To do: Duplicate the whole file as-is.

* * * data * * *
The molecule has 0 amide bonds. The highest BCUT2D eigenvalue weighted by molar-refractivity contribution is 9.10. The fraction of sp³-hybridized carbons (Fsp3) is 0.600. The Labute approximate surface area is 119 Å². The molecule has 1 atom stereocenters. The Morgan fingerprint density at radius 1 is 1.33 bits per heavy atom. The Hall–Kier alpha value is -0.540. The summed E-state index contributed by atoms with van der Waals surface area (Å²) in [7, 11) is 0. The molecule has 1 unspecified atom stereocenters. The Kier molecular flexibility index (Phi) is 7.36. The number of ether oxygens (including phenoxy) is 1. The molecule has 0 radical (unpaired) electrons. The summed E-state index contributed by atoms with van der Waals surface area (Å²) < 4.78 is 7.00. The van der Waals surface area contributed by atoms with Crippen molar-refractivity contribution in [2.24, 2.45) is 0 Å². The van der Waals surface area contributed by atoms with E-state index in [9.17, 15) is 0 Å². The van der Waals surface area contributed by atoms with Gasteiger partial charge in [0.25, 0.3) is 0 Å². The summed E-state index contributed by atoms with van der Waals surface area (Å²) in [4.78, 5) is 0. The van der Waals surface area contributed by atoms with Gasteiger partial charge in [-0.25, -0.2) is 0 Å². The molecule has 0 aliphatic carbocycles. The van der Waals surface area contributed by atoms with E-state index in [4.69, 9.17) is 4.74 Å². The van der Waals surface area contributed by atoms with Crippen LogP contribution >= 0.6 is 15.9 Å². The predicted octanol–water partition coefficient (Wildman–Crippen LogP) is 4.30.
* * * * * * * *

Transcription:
The molecule has 0 amide bonds. The highest BCUT2D eigenvalue weighted by molar-refractivity contribution is 9.10. The fraction of sp³-hybridized carbons (Fsp3) is 0.600. The Labute approximate surface area is 119 Å². The molecule has 1 atom stereocenters. The Morgan fingerprint density at radius 1 is 1.33 bits per heavy atom. The Hall–Kier alpha value is -0.540. The summed E-state index contributed by atoms with van der Waals surface area (Å²) in [7, 11) is 0. The molecule has 1 unspecified atom stereocenters. The Kier molecular flexibility index (Phi) is 7.36. The number of ether oxygens (including phenoxy) is 1. The molecule has 0 radical (unpaired) electrons. The summed E-state index contributed by atoms with van der Waals surface area (Å²) < 4.78 is 7.00. The van der Waals surface area contributed by atoms with Crippen molar-refractivity contribution in [2.24, 2.45) is 0 Å². The van der Waals surface area contributed by atoms with E-state index in [9.17, 15) is 0 Å². The van der Waals surface area contributed by atoms with Gasteiger partial charge in [0.25, 0.3) is 0 Å². The summed E-state index contributed by atoms with van der Waals surface area (Å²) in [4.78, 5) is 0. The van der Waals surface area contributed by atoms with Gasteiger partial charge in [-0.25, -0.2) is 0 Å². The molecule has 0 aliphatic carbocycles. The van der Waals surface area contributed by atoms with E-state index in [4.69, 9.17) is 4.74 Å². The van der Waals surface area contributed by atoms with Crippen LogP contribution >= 0.6 is 15.9 Å². The predicted octanol–water partition coefficient (Wildman–Crippen LogP) is 4.30.